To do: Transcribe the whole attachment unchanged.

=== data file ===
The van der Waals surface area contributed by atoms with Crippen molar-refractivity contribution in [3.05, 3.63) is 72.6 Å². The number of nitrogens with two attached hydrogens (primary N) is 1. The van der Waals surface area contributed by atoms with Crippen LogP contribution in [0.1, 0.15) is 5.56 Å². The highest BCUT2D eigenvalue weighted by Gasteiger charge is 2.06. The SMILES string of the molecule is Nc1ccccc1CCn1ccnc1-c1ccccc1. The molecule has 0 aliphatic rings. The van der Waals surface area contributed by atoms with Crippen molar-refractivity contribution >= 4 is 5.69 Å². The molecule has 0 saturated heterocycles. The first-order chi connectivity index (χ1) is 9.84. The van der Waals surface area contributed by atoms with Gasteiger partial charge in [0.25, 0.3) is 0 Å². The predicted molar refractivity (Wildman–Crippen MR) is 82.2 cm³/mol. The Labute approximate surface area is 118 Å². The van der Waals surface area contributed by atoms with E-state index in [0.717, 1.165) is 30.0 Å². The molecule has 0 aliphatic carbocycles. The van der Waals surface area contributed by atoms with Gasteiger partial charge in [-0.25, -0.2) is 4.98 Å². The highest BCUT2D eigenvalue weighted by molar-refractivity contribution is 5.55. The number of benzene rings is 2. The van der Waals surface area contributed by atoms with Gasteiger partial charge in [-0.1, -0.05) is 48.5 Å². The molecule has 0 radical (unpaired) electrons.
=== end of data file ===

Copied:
The van der Waals surface area contributed by atoms with Crippen molar-refractivity contribution in [3.05, 3.63) is 72.6 Å². The number of nitrogens with two attached hydrogens (primary N) is 1. The van der Waals surface area contributed by atoms with Crippen LogP contribution in [0.1, 0.15) is 5.56 Å². The highest BCUT2D eigenvalue weighted by Gasteiger charge is 2.06. The SMILES string of the molecule is Nc1ccccc1CCn1ccnc1-c1ccccc1. The molecule has 0 aliphatic rings. The van der Waals surface area contributed by atoms with Crippen molar-refractivity contribution >= 4 is 5.69 Å². The molecule has 0 saturated heterocycles. The first-order chi connectivity index (χ1) is 9.84. The van der Waals surface area contributed by atoms with Gasteiger partial charge in [0.25, 0.3) is 0 Å². The predicted molar refractivity (Wildman–Crippen MR) is 82.2 cm³/mol. The Labute approximate surface area is 118 Å². The van der Waals surface area contributed by atoms with E-state index in [0.717, 1.165) is 30.0 Å². The molecule has 0 aliphatic carbocycles. The van der Waals surface area contributed by atoms with Gasteiger partial charge in [-0.25, -0.2) is 4.98 Å². The highest BCUT2D eigenvalue weighted by molar-refractivity contribution is 5.55. The number of benzene rings is 2. The van der Waals surface area contributed by atoms with Gasteiger partial charge in [-0.1, -0.05) is 48.5 Å². The molecule has 0 radical (unpaired) electrons.